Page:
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The Queen's favorite Witch #1: The Wheel of fortune
Writer: Benjamin Dickson
Artist: Rachael Smith
Papercutz, $14.99, 112pp
Published: October 26 2021

Thank you Netgalley for providing me a digital ARC.

This is the first book in a new YA graphic novel series that follows Daisy Sparrow, a twelve-year-old witch who sells potions, cures and charms with her mom. She knows the craft but often gets performance anxiety if others are watching. She suffers from boredom and wants to be something more than just a potion maker for the peasants in her small village.

This opening story is set during the reign of Queen Elizabeth I. The Queen’s royal witch has died and Daisy sees a poster looking for the next witch who will protect the Queen. Daisy’s mother forbids her from trying out for the position. This doesn’t stop her and she goes anyway, but she isn’t from a “good family”, so is blocked from auditioning. She sleeps outside the palace and, in the morning, a soldier offers her a job as a palace maid, thus getting her inside where, in her meager room, she makes the acquaintance of a talking rat named Nathaniel.

She also meets Doctor John Dee, a heretic and advisor to Elizabeth, who believes that there is a demonic plan in place against the queen, and he gives Daisy permission to join the tryouts, thinking she is a wildcard who might make all the difference.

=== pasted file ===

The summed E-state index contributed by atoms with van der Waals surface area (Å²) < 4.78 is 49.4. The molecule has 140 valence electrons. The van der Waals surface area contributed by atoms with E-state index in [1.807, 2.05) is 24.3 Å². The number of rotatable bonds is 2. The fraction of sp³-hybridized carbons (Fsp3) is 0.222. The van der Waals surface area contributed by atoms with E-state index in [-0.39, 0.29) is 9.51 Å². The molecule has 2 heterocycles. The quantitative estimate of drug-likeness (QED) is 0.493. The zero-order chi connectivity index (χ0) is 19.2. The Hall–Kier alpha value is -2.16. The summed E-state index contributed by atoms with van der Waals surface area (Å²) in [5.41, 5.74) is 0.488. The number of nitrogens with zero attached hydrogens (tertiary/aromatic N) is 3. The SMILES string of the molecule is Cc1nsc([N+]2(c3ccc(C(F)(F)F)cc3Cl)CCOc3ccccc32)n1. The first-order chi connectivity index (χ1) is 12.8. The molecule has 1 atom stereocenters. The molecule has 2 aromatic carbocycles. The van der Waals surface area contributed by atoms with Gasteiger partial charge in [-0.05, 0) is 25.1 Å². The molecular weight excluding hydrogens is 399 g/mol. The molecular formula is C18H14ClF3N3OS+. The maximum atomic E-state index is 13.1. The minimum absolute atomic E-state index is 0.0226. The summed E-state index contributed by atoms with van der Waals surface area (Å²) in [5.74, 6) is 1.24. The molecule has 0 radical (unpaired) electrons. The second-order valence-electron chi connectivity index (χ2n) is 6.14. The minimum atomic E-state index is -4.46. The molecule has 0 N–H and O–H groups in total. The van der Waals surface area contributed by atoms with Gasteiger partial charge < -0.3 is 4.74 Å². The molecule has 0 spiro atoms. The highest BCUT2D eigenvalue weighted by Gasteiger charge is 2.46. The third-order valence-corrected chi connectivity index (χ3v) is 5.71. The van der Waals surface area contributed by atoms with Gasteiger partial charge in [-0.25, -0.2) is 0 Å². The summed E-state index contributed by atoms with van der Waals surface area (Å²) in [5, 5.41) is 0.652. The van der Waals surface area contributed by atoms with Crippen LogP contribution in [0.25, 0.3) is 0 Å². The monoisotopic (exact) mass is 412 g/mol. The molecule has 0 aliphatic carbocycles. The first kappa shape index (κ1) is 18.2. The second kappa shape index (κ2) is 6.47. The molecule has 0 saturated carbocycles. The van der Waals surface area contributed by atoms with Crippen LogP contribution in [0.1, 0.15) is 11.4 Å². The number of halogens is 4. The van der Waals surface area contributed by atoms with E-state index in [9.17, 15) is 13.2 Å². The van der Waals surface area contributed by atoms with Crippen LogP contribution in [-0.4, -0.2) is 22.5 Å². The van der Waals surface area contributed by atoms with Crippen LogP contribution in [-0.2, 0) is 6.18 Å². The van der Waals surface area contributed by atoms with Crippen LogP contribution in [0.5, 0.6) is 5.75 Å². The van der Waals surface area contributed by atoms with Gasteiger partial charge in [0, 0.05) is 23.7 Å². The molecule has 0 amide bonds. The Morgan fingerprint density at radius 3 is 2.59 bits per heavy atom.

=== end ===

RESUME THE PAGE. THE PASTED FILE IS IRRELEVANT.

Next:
The other girls in the group bully her because they only see her as a maid. When Daisy tells this to Nathaniel, he offers to be her familiar. The rat introduces her to a human friend of his, Valentyne, who helps her train, and Daisy's magic starts to improve. Of course, the other girls don’t like this so plot against her. When Daisy falls for one of their wicked pranks, not only is she banned from the tryouts, she is also banished from the castle. Before she has to leave, however, the ghost of Elizabeth's father arrives and demands his throne back.

When the new royal witch fails to perform her duties and drive him out, Daisy steps in to help. Unfortunately, by doing this, she makes an enemy who is now out for revenge, setting up the story for the second book in the series.

I enjoyed the fact that, before the story starts, the reader gets some quick background on Queen Elizabeth I. It really helped envision the setting of the story, which is key to the target audience. I also think the art was well done and conveyed the storyline well for a YA novel.

I wasn't as fond of Daisy in the beginning. I found her a whiny, slightly thoughtless character until we arrive at the underlining message she finally learns as she begins to evolve into a mature young lady and intuitive witch. Quit trying to be something you're not; just be yourself.

Overall, I enjoyed this story for being a YA read, though would like to see some of the characters have a little more substance and possible back story in future instalments. I look forward to the next volume and would happily introduce my older grandchildren to it. ~~ Dee Astell

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